Moulage in trauma education: a comparison study in undergraduate medical students

Research output: Contribution to conferenceAbstractResearchpeer-review


The use of moulage in medical education dates to 17th century Europe. The word moulage means “to mould”, describing the technical process of making a negative mould of a body part and then filling it with wax. The antique moulage now stored in musea around the world, today the word moulage encompasses the use of special effects makeup techniques and prosthetics to replicate illness and trauma. Despite its long history, there has been very little research to inform the theoretical and practical application of moulage. This abstract describes the methods utilised to explore how the authenticity of moulage influences medical student engagement in trauma simulations.
A randomised mixed-methods study was deployed to explore undergraduate medical students’ perceptions of engagement in simulation. Participants were randomised to one of three groups (Control, Experimental 1 and Experimental 2) to explore differences in engagement via measurement of the Immersion Scale Reporting Instrument (ISRI), self-reported engagement and eye tracking. Participants were interviewed using the Stimulated-Recall technique.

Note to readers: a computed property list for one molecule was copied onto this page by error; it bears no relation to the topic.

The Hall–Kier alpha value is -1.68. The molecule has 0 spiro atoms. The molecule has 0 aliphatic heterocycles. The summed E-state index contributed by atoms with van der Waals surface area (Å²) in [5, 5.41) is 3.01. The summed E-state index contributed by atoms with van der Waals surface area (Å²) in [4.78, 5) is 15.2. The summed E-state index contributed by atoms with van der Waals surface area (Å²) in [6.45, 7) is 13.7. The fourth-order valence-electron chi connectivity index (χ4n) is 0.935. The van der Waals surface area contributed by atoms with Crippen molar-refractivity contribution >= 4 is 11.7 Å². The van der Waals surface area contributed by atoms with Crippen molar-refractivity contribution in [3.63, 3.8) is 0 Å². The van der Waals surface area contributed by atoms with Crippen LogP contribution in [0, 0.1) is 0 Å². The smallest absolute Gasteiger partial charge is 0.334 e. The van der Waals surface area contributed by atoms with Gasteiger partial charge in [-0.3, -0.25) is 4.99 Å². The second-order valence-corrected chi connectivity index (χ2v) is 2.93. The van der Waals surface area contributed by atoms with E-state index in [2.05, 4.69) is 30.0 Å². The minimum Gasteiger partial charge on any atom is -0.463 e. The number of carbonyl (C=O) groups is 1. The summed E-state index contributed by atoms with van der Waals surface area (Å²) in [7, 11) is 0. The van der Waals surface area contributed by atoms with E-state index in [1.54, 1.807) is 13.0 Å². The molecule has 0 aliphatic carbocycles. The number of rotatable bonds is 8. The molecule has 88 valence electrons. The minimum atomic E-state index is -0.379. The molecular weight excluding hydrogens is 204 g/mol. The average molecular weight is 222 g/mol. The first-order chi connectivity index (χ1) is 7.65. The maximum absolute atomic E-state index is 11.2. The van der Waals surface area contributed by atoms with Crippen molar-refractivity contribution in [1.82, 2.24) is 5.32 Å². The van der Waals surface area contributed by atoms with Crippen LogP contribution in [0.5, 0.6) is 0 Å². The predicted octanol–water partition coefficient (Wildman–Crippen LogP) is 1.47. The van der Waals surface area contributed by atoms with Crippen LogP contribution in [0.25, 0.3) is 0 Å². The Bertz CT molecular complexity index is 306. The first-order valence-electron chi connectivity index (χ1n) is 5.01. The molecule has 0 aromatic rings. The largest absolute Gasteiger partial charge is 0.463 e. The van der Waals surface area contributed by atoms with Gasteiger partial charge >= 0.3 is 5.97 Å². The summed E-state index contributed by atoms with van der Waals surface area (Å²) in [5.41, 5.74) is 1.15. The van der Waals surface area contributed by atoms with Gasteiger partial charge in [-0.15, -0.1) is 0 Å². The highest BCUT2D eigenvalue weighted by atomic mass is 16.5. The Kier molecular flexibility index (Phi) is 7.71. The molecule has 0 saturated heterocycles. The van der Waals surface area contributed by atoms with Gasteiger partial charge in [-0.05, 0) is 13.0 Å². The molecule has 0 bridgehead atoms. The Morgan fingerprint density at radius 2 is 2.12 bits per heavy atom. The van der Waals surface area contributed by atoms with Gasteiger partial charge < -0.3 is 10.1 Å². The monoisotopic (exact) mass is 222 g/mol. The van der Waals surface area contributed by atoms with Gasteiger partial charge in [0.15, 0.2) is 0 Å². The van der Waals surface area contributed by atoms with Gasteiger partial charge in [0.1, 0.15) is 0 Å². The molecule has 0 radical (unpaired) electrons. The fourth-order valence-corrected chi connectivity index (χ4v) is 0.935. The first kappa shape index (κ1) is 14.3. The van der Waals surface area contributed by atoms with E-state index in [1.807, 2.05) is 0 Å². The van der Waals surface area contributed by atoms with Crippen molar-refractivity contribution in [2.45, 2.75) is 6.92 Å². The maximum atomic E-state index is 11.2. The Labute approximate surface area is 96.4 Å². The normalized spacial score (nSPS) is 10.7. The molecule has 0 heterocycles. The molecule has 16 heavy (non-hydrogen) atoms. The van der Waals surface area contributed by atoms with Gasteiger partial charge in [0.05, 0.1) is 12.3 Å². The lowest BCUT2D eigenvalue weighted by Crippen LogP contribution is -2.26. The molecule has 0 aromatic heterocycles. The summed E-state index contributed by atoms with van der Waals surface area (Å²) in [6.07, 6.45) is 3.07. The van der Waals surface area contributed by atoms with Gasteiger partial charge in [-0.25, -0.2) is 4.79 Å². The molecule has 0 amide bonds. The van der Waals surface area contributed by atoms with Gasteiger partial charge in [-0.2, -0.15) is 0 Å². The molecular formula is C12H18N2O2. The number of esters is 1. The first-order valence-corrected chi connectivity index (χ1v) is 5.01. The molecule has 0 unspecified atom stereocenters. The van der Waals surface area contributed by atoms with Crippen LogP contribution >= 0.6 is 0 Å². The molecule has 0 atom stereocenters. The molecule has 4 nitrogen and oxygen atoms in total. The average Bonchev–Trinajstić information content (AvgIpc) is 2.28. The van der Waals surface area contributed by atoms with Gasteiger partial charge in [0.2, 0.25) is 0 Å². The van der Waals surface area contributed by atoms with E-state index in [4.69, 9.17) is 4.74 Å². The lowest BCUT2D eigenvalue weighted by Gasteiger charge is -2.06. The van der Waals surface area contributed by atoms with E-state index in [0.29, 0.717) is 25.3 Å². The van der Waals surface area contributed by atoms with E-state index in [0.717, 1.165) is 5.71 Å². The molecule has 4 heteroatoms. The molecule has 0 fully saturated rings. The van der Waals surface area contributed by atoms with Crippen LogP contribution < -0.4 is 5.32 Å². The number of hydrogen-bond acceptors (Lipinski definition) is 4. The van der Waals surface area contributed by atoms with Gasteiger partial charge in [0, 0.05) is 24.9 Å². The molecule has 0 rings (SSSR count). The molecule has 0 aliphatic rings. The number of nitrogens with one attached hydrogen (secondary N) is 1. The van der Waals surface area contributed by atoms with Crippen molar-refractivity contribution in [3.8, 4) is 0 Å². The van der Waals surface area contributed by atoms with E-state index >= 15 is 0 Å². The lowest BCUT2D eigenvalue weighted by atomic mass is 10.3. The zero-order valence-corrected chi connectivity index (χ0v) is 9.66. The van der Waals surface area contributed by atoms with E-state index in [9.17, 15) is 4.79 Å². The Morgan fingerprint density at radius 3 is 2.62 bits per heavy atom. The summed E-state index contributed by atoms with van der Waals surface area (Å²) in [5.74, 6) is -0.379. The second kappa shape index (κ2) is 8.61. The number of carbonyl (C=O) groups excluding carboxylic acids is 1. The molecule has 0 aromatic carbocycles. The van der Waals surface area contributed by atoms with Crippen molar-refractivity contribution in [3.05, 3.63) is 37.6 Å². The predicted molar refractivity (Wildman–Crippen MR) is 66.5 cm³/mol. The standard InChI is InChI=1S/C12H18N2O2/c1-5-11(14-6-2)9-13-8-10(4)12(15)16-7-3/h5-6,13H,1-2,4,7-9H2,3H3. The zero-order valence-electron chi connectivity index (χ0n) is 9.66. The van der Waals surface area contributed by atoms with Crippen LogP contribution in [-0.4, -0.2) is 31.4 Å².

33 undergraduate medical students participated in the study. There were no statistically significant differences between groups in the ISRI score. Statistically significant results were observed between the groups in the self-reported measure and eye tracking. Participants identified four primary themes that contributed to better engagement in simulation, including (1) the rules of simulation, (2), believability, (3) consistency of presentation and (4) personal knowledge. Limitations to the study include the low participant numbers and the single rater for ISRI scores.
Overall, the inclusion of moulage contributed positively to the simulation experience. Participants identified the use of moulage contributed to better suspension of disbelief in a hypothetical scenario, and provided more realistic portrayals of clinical care. The study highlights a need for further work to explore how moulage contributes to learning in health professions education more broadly.
Original languageEnglish
PagesEDTEC 5A-223
Publication statusPublished - Jun 2021
EventANZAHPE Conference/Festival 2021: Moving Forward in Ambiguity - online, Australia
Duration: 12 Jul 202119 Jul 2021


ConferenceANZAHPE Conference/Festival 2021
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